Man arrested for starting Boles Fire

Ronald Beau Marshall
Ronald Beau Marshall

On Saturday, October 11, Police arrested a man for starting the Boles Fire that destroyed 157 residences and 8 commercial structures last month. Ronald Beau Marshall was charged with felony counts of arson to inhabited structures, property and forest land. The 516-acre fire wiped out a significant portion of the small town of Weed in northern California September 15.

Below are excerpts from an article in the Redding Searchlight:

“He was a person of interest from the first night,” [Weed Police Sgt. Justin] Mayberry said, adding that officers identified Marshall shortly after the fire started on Sept. 15.

Marshall is in jail in lieu of $250,000 bail, according to Siskiyou County Jail records.

The investigation was complicated and required detailed analysis, Siskiyou County District Attorney Kirk Andrus said Saturday night.

“It involved fire-origin science and detailed work to uncover all of the circumstances and evidence,” Andrus said. “Rarely are arson-related events completely straightforward,” he added.

Boles Fire damage
An aerial view of the effects of the Boles Fire. CAL FIRE photo. (click to enlarge)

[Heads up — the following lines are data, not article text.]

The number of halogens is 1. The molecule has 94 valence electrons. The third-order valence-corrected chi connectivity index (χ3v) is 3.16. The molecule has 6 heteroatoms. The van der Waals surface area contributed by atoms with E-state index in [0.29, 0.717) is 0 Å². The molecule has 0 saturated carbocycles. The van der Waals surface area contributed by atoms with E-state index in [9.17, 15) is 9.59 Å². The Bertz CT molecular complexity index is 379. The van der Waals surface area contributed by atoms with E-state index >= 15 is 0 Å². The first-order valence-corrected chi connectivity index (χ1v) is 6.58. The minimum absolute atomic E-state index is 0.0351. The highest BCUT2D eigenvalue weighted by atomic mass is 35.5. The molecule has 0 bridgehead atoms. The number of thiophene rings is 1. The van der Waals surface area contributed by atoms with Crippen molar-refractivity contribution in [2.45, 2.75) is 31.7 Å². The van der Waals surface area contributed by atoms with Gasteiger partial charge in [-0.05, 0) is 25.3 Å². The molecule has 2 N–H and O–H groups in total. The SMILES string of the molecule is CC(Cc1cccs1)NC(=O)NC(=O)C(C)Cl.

Thanks and a tip of the hat go out to Chris.

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Author: Bill Gabbert

After working full time in wildland fire for 33 years, he continues to learn, and strives to be a Student of Fire.

4 thoughts on “Man arrested for starting Boles Fire”

  1. There are pretty firm guidelines that ATGS have to meet to put retardant in “built-up areas”. In the 1970s in Baker (now called Baker City), Oregon a load of retardant in a log mill fire picked up a log from the deck and shot it thru the window of a nearby passenger car.
    Good coordination between the ground and the air is critical in these kinds of settings.

  2. I’m curious what others think of the use of aerial retardant drops on fires such as this. There are at least two areas visible in the photo with retardant.

    1. Don, I’m not sure what you’re referring to but this tactic is used in wildland interface fires where I work. Limiting the spread of the fire along the flanks. There are limited opportunities to work the head of a fire such as this (extreme wind driven event).


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